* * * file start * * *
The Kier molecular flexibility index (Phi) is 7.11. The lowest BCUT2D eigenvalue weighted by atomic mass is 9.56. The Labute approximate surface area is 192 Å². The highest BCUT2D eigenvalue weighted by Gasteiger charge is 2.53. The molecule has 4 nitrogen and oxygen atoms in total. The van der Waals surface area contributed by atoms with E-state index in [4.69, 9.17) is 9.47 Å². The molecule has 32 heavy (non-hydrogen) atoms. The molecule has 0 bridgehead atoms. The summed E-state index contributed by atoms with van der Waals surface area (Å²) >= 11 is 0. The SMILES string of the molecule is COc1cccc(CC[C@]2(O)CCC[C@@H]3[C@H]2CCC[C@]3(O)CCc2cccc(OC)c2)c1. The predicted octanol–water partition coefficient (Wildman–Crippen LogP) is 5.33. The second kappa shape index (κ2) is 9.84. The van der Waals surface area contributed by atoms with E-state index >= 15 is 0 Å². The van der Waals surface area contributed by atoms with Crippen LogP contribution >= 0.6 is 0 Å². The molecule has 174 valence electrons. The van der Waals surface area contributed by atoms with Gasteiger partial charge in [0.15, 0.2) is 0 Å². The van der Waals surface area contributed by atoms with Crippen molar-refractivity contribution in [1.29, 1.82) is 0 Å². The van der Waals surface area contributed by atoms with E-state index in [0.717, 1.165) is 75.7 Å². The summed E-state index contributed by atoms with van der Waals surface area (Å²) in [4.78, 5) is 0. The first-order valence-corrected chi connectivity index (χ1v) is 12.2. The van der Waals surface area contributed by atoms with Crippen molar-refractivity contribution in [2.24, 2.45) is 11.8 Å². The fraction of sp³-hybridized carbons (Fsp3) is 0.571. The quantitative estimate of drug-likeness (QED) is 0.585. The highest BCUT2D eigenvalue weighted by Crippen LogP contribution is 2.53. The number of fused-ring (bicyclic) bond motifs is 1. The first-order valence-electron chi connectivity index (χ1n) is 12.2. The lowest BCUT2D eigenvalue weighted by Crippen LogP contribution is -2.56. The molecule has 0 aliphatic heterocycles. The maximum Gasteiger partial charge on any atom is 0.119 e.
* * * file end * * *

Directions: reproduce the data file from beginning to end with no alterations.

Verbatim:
The Kier molecular flexibility index (Phi) is 7.11. The lowest BCUT2D eigenvalue weighted by atomic mass is 9.56. The Labute approximate surface area is 192 Å². The highest BCUT2D eigenvalue weighted by Gasteiger charge is 2.53. The molecule has 4 nitrogen and oxygen atoms in total. The van der Waals surface area contributed by atoms with E-state index in [4.69, 9.17) is 9.47 Å². The molecule has 32 heavy (non-hydrogen) atoms. The molecule has 0 bridgehead atoms. The summed E-state index contributed by atoms with van der Waals surface area (Å²) >= 11 is 0. The SMILES string of the molecule is COc1cccc(CC[C@]2(O)CCC[C@@H]3[C@H]2CCC[C@]3(O)CCc2cccc(OC)c2)c1. The predicted octanol–water partition coefficient (Wildman–Crippen LogP) is 5.33. The second kappa shape index (κ2) is 9.84. The van der Waals surface area contributed by atoms with E-state index >= 15 is 0 Å². The van der Waals surface area contributed by atoms with Crippen LogP contribution >= 0.6 is 0 Å². The molecule has 174 valence electrons. The van der Waals surface area contributed by atoms with Gasteiger partial charge in [0.15, 0.2) is 0 Å². The van der Waals surface area contributed by atoms with Crippen molar-refractivity contribution in [1.29, 1.82) is 0 Å². The van der Waals surface area contributed by atoms with E-state index in [0.717, 1.165) is 75.7 Å². The summed E-state index contributed by atoms with van der Waals surface area (Å²) in [4.78, 5) is 0. The first-order valence-corrected chi connectivity index (χ1v) is 12.2. The van der Waals surface area contributed by atoms with Crippen molar-refractivity contribution in [2.24, 2.45) is 11.8 Å². The fraction of sp³-hybridized carbons (Fsp3) is 0.571. The quantitative estimate of drug-likeness (QED) is 0.585. The highest BCUT2D eigenvalue weighted by Crippen LogP contribution is 2.53. The number of fused-ring (bicyclic) bond motifs is 1. The first-order valence-electron chi connectivity index (χ1n) is 12.2. The lowest BCUT2D eigenvalue weighted by Crippen LogP contribution is -2.56. The molecule has 0 aliphatic heterocycles. The maximum Gasteiger partial charge on any atom is 0.119 e.